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I told my DS about the DV

(48 Posts)
namechange5002 Fri 14-Apr-17 20:14:49

Long story short. Eldest DC biological father is a low life, in the last few years he has had limited access, through the courts etc. He turns up very other weekend for his access day huffing and puffing - marching up the fucking street until DS is ready to go. He spouts racist shit, he fills my son full of entitled shit about not needing to work at school & that the system will fucking provide. Am I unreasonable that I have finally told my DS that his biological dad beat the shit out me and that his view on the world is so twisted it is fucked beyond belief. My poor boy was shellshocked when I said his DF beat me & broke down our front door (he was a toddler then). Should I have just left it or let my teenager view this vile man as a role model. I've resisted for 10 years in saying anything - but the fear that he might emulate this vile evil man finally got to me this evening. Was I wrong in telling him some of the truth - the sanitised truth for a 14 year old.

dinosaursandtea Fri 14-Apr-17 20:17:01

YANBU. 14 is old enough to understand. Your ex sounds ghastly.

namechange5002 Fri 14-Apr-17 20:30:17

He cried, I feel bloody awful. Should I have just kept up the la la land, but the fear of acceptance of that way, his GM on that side called it normal - it's just the way it is - they are all conditioned - there is only so much I can undo. If that makes sense.

RJnomore1 Fri 14-Apr-17 20:32:35

Oh dear I don't think you were wrong but I hope you put it more gently than your post.

So sorry you've been through that and now are still having to deal with the fall out 💐

VimFuego101 Fri 14-Apr-17 20:33:34

I think 14 is old enough to hear a gentle version of the truth.

MadMags Fri 14-Apr-17 20:33:57

If it stops him from lapping up everything that waste of space fills his ear with, it's not a bad thing.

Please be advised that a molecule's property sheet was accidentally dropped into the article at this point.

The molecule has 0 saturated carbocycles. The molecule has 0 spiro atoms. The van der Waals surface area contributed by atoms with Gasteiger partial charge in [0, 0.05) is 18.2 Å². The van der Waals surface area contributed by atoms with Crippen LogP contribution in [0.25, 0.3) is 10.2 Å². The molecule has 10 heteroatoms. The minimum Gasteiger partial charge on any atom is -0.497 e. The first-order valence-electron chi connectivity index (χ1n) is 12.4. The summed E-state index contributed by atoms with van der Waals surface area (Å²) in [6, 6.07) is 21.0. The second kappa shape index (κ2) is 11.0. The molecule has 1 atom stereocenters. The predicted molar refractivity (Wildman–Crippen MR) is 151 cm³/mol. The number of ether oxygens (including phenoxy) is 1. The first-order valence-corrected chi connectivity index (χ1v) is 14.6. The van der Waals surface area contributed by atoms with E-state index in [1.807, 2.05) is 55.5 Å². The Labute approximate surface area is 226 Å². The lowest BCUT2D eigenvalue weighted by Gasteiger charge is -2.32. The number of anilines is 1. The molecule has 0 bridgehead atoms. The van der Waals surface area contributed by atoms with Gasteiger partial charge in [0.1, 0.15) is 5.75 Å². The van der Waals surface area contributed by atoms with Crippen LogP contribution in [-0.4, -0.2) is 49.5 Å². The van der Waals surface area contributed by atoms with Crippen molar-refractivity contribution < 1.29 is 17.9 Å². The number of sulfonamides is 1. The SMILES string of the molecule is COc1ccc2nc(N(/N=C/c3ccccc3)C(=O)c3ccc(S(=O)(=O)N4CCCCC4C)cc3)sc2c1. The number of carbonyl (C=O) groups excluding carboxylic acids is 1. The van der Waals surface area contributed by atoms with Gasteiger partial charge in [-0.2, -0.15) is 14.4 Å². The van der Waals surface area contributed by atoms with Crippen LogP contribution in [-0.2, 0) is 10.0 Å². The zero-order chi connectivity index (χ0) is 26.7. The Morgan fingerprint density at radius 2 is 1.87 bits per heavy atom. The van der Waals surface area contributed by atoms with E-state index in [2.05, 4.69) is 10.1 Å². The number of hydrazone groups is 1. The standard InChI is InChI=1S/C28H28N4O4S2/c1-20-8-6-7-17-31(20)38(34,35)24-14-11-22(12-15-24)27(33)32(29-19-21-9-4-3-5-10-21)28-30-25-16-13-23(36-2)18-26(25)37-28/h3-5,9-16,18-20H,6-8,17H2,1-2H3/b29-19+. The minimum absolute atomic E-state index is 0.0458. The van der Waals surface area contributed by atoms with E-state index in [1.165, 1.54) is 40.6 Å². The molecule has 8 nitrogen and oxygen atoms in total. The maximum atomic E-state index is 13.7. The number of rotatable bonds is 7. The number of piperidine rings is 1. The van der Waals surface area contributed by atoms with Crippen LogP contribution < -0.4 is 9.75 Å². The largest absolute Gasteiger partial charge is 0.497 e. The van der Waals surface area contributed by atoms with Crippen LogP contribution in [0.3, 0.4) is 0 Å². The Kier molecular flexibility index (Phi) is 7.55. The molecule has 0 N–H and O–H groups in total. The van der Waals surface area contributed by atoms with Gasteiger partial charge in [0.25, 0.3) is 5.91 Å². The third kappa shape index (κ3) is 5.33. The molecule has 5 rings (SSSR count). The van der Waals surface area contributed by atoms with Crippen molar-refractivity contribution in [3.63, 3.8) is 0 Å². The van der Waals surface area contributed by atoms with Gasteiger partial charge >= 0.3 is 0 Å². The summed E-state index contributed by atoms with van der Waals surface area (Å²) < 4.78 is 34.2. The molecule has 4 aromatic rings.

Besides, why shouldn't he know?!

namechange5002 Fri 14-Apr-17 20:45:44

It's a difficult one, I so wish I hadn't felt the need the tell him. I didn't want to tell him, it was a long time ago. But it's as if bio dad has been influencing him to say it's ok to treat women that way. The whole side of that family view DV as acceptable, normal behaviour in a family household. My fear was that he might also view it as normal. My house is totally chilled, my DH is lovely, has brought my DS up since he was 4. But DS has been acting recently as his dad is king - and everything we do is wrong. The bastard kicked and punched the living shit out of me, I want him to die, not to be the man the my DS turns to for advice on life.

ohfourfoxache Fri 14-Apr-17 20:46:35

I think you did the right thing- you say it was a sanitised version, he's at an impressionable age and it's important that he knows his "father" is not a role model

Rainydayspending Fri 14-Apr-17 20:52:48

I made it very clear to my ex and his family that I'd be clear about the reasons once they were emotionally ready to dig beyond 'sometimes adult relationships go quite wrong'. I don't feel guilt about that plan. After all, he has never sought to apologise or admit that his behaviour was wrong.
I think you'll do some good to instill in him an idea that in every way violence is wrong and that you did and will not accept it nor did you allow him to be a victim by remaining with the ex.

hettie Fri 14-Apr-17 20:53:18

I think you can follow this up with gentle questionings of the entitled bollocks... Why do you think that, what would happen if, why do you think your dad thinks that, Wyatt do you think (girlfriend/best friend/admired teacher) would think of that, what might happen if ...etc

ChasedByBees Fri 14-Apr-17 20:56:46

I don't think you were unreasonable. You may need to be there to support him and also ensure you challenge some of the other ways of thinking (I.e. Don't work at school) that he is giving. Those will be just as corrosive in the long run.

TestingTestingWonTooFree Fri 14-Apr-17 20:57:46

Not ideal to feel forced into telling him in a hurry without planning or a chance for him to react/question/discuss, but understandable. I think at 14 he's old enough for some of the truth.

StrawberryJelly00 Fri 14-Apr-17 21:04:48

That must have been so difficult for you but I agree it was right to tell him. It is hard to process but it is good that he has a decent role model in your DH from what you say.

I remember my mum had that conversation with me but far too young! I think I was only 7 or 8 and I couldn't handle it I was petrified of my Dad and never saw him again.

namechange5002 Fri 14-Apr-17 21:12:01